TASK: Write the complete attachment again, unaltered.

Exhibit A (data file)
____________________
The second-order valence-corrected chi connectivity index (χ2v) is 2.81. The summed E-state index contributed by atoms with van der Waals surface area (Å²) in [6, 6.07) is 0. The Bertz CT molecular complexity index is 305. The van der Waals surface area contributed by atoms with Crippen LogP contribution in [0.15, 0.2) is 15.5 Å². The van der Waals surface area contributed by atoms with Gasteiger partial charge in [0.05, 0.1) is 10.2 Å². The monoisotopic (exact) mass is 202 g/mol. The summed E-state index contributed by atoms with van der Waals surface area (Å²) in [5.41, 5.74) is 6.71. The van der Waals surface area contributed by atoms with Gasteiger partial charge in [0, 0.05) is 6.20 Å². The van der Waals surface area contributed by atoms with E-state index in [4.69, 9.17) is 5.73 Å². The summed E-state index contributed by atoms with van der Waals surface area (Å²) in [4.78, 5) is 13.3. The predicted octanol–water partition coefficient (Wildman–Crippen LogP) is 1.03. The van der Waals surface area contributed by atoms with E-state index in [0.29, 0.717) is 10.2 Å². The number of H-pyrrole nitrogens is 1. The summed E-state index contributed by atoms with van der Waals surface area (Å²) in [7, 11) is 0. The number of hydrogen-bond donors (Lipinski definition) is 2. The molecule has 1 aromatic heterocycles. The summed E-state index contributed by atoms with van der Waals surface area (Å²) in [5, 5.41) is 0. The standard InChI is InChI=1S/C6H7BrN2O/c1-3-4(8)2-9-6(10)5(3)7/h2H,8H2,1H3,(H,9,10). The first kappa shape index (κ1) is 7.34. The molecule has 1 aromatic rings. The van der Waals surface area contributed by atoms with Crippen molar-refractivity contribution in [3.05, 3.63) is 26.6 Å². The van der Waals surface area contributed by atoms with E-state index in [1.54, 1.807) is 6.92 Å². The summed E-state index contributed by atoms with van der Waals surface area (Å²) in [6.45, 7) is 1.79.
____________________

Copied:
The second-order valence-corrected chi connectivity index (χ2v) is 2.81. The summed E-state index contributed by atoms with van der Waals surface area (Å²) in [6, 6.07) is 0. The Bertz CT molecular complexity index is 305. The van der Waals surface area contributed by atoms with Crippen LogP contribution in [0.15, 0.2) is 15.5 Å². The van der Waals surface area contributed by atoms with Gasteiger partial charge in [0.05, 0.1) is 10.2 Å². The monoisotopic (exact) mass is 202 g/mol. The summed E-state index contributed by atoms with van der Waals surface area (Å²) in [5.41, 5.74) is 6.71. The van der Waals surface area contributed by atoms with Gasteiger partial charge in [0, 0.05) is 6.20 Å². The van der Waals surface area contributed by atoms with E-state index in [4.69, 9.17) is 5.73 Å². The summed E-state index contributed by atoms with van der Waals surface area (Å²) in [4.78, 5) is 13.3. The predicted octanol–water partition coefficient (Wildman–Crippen LogP) is 1.03. The van der Waals surface area contributed by atoms with E-state index in [0.29, 0.717) is 10.2 Å². The number of H-pyrrole nitrogens is 1. The summed E-state index contributed by atoms with van der Waals surface area (Å²) in [7, 11) is 0. The number of hydrogen-bond donors (Lipinski definition) is 2. The molecule has 1 aromatic heterocycles. The summed E-state index contributed by atoms with van der Waals surface area (Å²) in [5, 5.41) is 0. The standard InChI is InChI=1S/C6H7BrN2O/c1-3-4(8)2-9-6(10)5(3)7/h2H,8H2,1H3,(H,9,10). The first kappa shape index (κ1) is 7.34. The molecule has 1 aromatic rings. The van der Waals surface area contributed by atoms with Crippen molar-refractivity contribution in [3.05, 3.63) is 26.6 Å². The van der Waals surface area contributed by atoms with E-state index in [1.54, 1.807) is 6.92 Å². The summed E-state index contributed by atoms with van der Waals surface area (Å²) in [6.45, 7) is 1.79.